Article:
The Hazards of Audience and Format
Another advantage that the route of non-publication has over the business of writing is that it allows the writer to control the audience. In question 3, I offered several descriptions of potential audiences:
· No one. This is private.
· Only my family and closest friends
· A local audience of people who are interested in the same subject.
· People who think like me.
· People who need my help and advice.
Despite the warnings we all get every day about being careful of what we put on the internet, it is still possible to exercise some choice as to who reads your stuff. If it’s private, you write it and then delete it or hide it behind a password. If you want the message to go only to select people, you have the option of email. If you want to direct an article to those interested in a particular topic, you send it to their group on Facebook. You get the idea. Once you publish a book or article in print, it goes to everyone who is willing to pay for it. And that’s a lot riskier.
The business model demands that a writer think long and carefully about who might read the printed material. I struggled with the problem during the writing of my most recent book, “The Road to Frogmore.” The topics of the Civil War and slavery are tricky at best. In “The Road to Frogmore, part of the story is told in first person by a slave. I needed to make her language understandable to the modern reader while still being as authentic as possible about how she would have expressed herself. And always, in the back of my mind was the question of how her words would be interpreted by readers. Would her speech patterns be seen as her rightful language or as a racial put-down?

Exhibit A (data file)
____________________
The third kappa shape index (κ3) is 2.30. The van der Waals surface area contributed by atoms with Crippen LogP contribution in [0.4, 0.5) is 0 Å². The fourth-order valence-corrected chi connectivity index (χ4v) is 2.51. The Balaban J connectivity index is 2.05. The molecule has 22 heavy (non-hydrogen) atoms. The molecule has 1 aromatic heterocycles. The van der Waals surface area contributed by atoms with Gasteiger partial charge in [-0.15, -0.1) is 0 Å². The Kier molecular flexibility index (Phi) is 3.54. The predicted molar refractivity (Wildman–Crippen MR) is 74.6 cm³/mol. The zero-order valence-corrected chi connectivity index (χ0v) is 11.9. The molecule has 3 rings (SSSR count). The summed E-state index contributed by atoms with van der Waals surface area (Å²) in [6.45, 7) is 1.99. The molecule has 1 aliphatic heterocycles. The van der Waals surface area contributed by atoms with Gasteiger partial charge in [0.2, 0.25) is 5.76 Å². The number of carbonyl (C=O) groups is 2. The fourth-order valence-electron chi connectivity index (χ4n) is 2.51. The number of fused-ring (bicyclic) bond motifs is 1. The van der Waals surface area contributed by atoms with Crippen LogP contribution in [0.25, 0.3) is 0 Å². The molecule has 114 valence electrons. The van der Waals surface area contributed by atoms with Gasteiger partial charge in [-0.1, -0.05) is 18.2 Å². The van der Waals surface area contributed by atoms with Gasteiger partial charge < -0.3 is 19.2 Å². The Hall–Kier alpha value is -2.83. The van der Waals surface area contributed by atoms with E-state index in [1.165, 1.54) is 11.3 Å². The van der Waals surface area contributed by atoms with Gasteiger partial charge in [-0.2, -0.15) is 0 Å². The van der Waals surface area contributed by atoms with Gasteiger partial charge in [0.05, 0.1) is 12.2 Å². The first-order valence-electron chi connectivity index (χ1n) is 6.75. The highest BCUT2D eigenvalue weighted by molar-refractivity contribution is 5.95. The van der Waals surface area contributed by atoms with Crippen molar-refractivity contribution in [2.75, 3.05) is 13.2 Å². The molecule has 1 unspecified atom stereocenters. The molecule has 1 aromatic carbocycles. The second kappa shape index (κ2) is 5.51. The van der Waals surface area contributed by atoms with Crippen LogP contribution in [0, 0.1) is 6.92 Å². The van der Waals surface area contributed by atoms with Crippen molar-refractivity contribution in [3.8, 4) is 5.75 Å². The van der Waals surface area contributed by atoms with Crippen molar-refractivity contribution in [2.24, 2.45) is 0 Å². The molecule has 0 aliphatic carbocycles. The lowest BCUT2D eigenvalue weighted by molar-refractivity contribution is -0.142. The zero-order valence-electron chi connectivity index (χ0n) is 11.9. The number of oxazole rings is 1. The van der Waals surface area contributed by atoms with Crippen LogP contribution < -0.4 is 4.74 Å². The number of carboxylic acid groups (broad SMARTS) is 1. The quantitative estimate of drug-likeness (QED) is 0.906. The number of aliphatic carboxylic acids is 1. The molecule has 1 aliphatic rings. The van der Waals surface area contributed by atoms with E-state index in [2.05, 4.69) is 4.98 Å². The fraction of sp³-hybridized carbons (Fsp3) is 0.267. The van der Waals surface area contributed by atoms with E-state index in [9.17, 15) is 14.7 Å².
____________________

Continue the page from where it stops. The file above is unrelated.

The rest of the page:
Question 4 also dealt with a problem faced only by those who choose the business route. In today’s publishing world, a book can take on many forms, while the internet or social media paths have a pre-determined design. You know before you start to write that your Twitter post can have only 140 characters. Published books come in all shapes and sizes:
· A glossy coffee table book with lots of pictures
· A professionally-published hardback (case-bound) book
· A paperback book sized to make it easy to carry around
· An ebook
And then there’s the kicker – a single book can have several different formats. In fact, most published books today come in at least two, if not several formats, and each one has its own peculiar requirements and often its own ISBN designation. Your hardback publisher may farm out your paperback rights, and if you also want an ebook version, you may have to negotiate electronic rights and then deal separately with Amazon, Apple, Barnes & Noble, and several other newcomers to the market.
Don’t let anyone tell you that publishing is easy!